• Page 380

    Chapter 10 378 relative units. The completed web page (along with associated files) is within the blog-website folder, within the chapter 10 folder. The following image shows the mock-up of the page. About responsive design and semantic markup Responsive web design gives web designers the tools...

  • Page 381

    Putting Everything Together 379 Media Queries Beyond the media attribute, with CSS3 media queries extend the functionality of media types by allowing more precise labeling of style sheets. A media query consists of a media type and zero or more expressions that check for the conditions of parti...

  • Page 382

    Chapter 10 380 height and device-height orientation aspect-ratio and device-aspect-ratio color and color-index monochrome (if not a monochrome device, equals 0) resolution scan (describes the scanning process of tv output devices) grid (specifies whether the output device ...

  • Page 383

    Putting Everything Together 381 Our (mobile-first) strategy will be to define first the mobile-specific styles in style.css and then define media queries in enhanced.css that take care of the desktop. Here’s an example: /* Default (mobile) style in style.css */ #some-id { /* Styles for mobi...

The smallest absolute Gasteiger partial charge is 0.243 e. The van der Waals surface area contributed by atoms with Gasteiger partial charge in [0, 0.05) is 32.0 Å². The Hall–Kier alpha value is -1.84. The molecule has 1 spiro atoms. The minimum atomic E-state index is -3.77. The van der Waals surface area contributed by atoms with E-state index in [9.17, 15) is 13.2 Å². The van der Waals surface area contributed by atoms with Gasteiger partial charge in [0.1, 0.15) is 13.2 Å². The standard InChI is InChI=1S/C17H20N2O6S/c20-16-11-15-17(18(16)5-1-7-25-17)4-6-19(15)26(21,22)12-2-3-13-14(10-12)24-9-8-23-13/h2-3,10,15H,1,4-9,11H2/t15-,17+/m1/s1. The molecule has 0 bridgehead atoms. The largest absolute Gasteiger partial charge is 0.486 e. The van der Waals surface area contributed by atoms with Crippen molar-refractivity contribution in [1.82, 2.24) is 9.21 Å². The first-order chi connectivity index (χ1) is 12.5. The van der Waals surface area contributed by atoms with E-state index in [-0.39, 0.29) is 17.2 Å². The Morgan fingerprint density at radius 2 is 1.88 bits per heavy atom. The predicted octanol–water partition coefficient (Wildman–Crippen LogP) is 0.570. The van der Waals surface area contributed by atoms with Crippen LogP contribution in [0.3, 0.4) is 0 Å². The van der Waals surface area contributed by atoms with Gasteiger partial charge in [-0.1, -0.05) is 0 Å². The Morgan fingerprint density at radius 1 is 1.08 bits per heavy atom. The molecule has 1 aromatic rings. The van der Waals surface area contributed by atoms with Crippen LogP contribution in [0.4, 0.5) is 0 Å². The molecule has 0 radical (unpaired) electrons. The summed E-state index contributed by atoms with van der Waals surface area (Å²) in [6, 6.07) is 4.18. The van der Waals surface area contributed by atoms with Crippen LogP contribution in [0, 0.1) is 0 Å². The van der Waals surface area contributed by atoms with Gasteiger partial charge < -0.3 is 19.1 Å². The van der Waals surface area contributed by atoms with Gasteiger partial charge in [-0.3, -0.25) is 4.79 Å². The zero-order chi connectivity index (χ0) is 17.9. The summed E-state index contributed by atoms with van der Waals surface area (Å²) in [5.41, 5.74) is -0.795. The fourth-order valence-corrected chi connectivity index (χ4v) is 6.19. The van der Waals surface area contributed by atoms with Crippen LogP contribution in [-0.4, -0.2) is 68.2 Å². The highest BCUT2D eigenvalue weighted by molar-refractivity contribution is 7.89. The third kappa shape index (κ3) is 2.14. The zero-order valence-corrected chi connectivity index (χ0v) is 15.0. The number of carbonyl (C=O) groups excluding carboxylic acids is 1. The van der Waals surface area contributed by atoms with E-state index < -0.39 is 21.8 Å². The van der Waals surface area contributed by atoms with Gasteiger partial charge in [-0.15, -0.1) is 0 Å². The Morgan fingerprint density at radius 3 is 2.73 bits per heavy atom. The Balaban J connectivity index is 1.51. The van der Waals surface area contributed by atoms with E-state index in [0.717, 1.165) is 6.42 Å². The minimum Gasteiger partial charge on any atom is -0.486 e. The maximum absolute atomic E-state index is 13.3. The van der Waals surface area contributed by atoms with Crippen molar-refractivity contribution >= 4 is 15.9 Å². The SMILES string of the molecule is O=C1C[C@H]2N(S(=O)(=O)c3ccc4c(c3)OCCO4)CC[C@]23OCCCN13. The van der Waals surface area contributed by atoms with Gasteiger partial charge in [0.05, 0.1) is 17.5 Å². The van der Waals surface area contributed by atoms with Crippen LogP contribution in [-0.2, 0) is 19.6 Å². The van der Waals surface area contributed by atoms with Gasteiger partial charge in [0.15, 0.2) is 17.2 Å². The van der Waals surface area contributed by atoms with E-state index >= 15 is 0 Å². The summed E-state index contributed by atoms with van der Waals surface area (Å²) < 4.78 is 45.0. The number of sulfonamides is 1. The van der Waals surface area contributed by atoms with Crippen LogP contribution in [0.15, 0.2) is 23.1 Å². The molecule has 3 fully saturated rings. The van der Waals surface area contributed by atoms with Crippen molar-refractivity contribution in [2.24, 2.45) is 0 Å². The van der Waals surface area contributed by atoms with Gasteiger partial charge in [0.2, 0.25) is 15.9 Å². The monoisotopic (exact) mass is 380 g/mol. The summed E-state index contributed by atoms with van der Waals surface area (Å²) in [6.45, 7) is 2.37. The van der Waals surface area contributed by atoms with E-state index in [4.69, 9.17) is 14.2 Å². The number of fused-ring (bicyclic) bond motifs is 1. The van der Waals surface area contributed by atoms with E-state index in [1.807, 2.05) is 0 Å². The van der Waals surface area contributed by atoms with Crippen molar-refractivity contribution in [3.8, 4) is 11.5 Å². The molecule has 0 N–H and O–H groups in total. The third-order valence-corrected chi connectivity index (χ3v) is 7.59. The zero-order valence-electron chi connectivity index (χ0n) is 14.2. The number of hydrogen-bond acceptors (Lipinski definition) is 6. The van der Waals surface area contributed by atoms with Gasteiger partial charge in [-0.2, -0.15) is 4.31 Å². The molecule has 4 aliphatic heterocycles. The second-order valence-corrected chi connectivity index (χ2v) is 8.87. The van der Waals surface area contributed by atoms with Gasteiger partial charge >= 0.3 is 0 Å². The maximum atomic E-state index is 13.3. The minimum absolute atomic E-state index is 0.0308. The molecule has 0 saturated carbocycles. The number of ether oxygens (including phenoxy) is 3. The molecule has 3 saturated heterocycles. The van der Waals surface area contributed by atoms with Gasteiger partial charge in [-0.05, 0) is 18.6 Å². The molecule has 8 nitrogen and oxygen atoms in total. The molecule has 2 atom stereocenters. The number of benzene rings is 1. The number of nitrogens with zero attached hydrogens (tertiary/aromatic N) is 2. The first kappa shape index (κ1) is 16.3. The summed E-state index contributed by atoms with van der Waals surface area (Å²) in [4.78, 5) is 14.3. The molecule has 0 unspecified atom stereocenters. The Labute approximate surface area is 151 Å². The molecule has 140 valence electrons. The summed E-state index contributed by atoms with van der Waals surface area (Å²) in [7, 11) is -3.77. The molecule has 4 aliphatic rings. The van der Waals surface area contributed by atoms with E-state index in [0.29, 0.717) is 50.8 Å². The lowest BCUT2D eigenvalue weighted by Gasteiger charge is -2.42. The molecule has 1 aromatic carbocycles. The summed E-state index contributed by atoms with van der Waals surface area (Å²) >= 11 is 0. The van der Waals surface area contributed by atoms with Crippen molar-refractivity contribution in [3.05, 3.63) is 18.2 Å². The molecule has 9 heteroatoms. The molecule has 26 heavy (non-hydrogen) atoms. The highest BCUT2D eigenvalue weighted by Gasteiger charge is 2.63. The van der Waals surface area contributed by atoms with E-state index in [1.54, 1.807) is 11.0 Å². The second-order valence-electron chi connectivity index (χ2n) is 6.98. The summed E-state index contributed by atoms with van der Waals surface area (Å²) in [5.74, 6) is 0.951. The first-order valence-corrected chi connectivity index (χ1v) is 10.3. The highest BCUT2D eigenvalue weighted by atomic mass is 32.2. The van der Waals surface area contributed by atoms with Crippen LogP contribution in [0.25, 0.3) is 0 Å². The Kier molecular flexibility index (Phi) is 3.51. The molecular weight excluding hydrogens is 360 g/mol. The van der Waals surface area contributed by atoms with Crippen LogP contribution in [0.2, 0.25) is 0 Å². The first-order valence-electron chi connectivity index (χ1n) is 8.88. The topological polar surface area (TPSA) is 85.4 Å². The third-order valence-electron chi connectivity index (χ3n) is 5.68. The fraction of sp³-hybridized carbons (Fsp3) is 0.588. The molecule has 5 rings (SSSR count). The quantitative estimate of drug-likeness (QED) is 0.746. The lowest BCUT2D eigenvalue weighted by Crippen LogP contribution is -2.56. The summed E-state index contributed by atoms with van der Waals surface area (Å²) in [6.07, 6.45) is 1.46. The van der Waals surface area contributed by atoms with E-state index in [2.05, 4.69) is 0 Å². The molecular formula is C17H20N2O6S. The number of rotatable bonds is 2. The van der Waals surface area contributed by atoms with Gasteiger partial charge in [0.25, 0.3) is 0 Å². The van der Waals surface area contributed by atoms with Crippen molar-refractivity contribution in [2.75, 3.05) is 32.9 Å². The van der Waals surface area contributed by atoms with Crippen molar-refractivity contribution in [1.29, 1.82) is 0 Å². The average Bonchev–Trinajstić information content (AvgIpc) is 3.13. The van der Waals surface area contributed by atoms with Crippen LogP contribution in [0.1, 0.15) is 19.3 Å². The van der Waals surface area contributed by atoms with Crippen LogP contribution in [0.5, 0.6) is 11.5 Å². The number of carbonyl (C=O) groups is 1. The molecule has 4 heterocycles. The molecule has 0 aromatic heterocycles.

• Page 384

    Chapter 10 382 @font-face { font-family: "My Epic Font"; src: url("data:font/opentype;base64,[base64-encoded font here]"); } Instead, we’ll be using transitions to create a subtle hover effect for the navigation links. .nav li a { display: block; padding: 1em; ...

  • Page 385

    Putting Everything Together 383 In the old days (and, frankly, in the not-so-old days, since the practice somehow survives), designers often worked on so-called printer-friendly sites, run in parallel with the main site. However, if you’re using CSS layouts, it’s possible to create a style s...

  • Page 386

    Chapter 10 384 in pixels, but in the print CSS, it makes more sense to define these values in percentages. (Note that the 9.99% value is there in case of rounding errors.) .columnLeft, .columnRight { float: left; width: 45%; } .columnLeft { margin-right: 9.99%; } In the links and navigatio...

  • Page 387

    Putting Everything Together 385 Then, in the main style sheet, create a rule that displays this element offscreen when the page is loaded in a browser window. #printLogo { position: absolute; left: -1000px; } The content will then show up in print but not online. Note, however, that you shou...

  • Page 388